“The Play’s the Thing”–Shakespeare’s Hamlet

     Today is our last drama performance of this year’s production, The Story of Ruth.  It’s been almost a year in the making, from start to finish.  All the work has been worth it when you see the Lord glorified and the audience moved by the story and amazed at what the children can do.  Even before the final curtain is down, we’ve had questions about next year’s play.  Will there be one?  Who will direct?

     It makes me ponder the fascination humans have with stories.  I begin to think that, along with music, they are among the greatest forces in the world. And when a well-told story is combined with music, we are fascinated.  Like babies following a colorful mobile, we sit for hours just to find out how it all ends.  I’ve been told from missionaries and travelers that in poor countries one can find rooftops studded with TV antennas where there is often no running water.  What is the pull that makes a story so irresistible?

     Could it be that in stories, the drama of life, in all its painful, romantic, and hopeful glory, is played out before us?  In them we can take the hard or wonderful stuff of life and handle it, muse over it, and apply truth to it.  I think stories can become the workplace of the soul, where we grapple with pain or revel in the grand themes of romance, chivalry, nobility, and sacrifice.  We can walk away from them changed and the better for it.  It was through a play that Hamlet convicted his uncle of murder.  King David perceived his own wickedness through Samuel’s story.  In It’s a Wonderful Life we see the power of one’s choices over the lives of many. And in Tolkein’s Lord of the Rings we see the grand power of love and sacrifice.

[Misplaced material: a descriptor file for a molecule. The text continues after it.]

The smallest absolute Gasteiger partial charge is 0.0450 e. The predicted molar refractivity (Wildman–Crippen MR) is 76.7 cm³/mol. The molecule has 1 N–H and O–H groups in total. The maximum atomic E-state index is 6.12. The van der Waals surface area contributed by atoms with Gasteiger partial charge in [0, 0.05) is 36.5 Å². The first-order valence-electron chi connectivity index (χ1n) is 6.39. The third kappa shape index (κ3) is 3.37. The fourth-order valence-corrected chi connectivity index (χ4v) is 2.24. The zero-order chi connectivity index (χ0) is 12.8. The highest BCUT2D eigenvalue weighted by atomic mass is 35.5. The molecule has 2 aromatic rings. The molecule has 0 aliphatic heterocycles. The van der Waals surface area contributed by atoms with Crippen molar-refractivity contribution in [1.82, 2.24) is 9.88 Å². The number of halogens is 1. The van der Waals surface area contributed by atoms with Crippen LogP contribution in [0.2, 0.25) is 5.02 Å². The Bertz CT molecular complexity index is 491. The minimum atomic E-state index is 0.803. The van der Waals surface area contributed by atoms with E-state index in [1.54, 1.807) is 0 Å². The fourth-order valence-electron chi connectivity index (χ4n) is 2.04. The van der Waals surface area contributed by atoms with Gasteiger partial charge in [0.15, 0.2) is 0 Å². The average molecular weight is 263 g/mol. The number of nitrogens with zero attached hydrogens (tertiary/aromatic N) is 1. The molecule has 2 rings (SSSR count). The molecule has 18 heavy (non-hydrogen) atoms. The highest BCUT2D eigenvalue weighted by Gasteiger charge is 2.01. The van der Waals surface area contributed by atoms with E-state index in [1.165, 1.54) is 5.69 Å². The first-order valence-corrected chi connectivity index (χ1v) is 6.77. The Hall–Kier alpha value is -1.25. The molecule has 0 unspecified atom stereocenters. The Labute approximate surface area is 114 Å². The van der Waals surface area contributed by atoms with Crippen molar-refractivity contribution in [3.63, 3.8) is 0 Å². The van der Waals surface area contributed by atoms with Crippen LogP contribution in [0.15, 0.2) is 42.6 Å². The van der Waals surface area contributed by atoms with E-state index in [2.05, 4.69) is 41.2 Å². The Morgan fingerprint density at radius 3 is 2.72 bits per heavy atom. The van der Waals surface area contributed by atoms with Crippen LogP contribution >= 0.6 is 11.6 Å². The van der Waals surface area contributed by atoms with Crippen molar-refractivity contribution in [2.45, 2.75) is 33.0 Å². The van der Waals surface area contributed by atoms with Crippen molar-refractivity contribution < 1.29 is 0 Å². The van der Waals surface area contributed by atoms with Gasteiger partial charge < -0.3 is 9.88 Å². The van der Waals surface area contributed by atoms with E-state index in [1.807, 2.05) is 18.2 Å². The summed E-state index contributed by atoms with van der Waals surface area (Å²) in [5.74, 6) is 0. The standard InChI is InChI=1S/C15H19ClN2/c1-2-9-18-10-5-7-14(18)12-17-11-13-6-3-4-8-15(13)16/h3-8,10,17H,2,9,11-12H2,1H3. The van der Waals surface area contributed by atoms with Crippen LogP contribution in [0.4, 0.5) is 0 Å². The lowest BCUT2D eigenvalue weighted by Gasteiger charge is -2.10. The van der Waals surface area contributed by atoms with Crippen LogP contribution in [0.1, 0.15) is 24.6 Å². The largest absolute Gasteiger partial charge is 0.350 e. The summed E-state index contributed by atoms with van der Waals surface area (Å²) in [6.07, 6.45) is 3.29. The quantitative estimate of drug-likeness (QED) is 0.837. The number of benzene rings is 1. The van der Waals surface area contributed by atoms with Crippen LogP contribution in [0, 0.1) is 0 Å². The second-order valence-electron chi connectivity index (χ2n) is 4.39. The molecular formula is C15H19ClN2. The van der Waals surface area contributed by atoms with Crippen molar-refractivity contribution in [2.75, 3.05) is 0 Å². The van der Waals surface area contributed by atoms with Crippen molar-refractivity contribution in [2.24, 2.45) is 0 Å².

Life, in all its bold array of experiences, is a giant Rubik’s cube, an eternal puzzle.  It is just as the Scripture says, “He has set eternity in the heart of man.”  As long as there is human consciousness, there will always be a story.  At the new heaven and the new earth, after “we know as we have been known” I am sure there will still be stories.  They will be the art of redeemed man displaying the glory of God’s inscrutable ways.

A Long Childhood

Ring-Around-the-Rosie...Plain and Simple Joys

One of the best benefits my children have derived from homeschooling is the blessing of a long childhood.  They don’t know it, but I do.  They’re not too sophisticated for the simple things, imaginative play, and children younger than themselves.  I love seeing this in their lives.  The transition to youth activites has gone very smoothly and happened at the naturally appropriate time of life–around 12-13 years old.  I think that having enough time with them early on has made me more comfortable and confident with this new stage in their lives. I didn’t expect this side-benefit of homeschooling, but I’ll take it!